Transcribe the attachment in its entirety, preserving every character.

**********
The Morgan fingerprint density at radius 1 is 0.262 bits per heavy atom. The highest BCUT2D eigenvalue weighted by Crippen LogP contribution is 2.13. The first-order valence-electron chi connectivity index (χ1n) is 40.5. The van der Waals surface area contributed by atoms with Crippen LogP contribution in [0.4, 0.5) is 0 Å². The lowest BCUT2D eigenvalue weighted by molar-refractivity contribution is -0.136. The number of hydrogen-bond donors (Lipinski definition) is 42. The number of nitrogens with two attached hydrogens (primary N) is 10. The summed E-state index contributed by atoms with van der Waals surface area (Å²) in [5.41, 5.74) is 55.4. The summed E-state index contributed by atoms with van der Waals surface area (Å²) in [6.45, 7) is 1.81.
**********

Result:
The Morgan fingerprint density at radius 1 is 0.262 bits per heavy atom. The highest BCUT2D eigenvalue weighted by Crippen LogP contribution is 2.13. The first-order valence-electron chi connectivity index (χ1n) is 40.5. The van der Waals surface area contributed by atoms with Crippen LogP contribution in [0.4, 0.5) is 0 Å². The lowest BCUT2D eigenvalue weighted by molar-refractivity contribution is -0.136. The number of hydrogen-bond donors (Lipinski definition) is 42. The number of nitrogens with two attached hydrogens (primary N) is 10. The summed E-state index contributed by atoms with van der Waals surface area (Å²) in [5.41, 5.74) is 55.4. The summed E-state index contributed by atoms with van der Waals surface area (Å²) in [6.45, 7) is 1.81.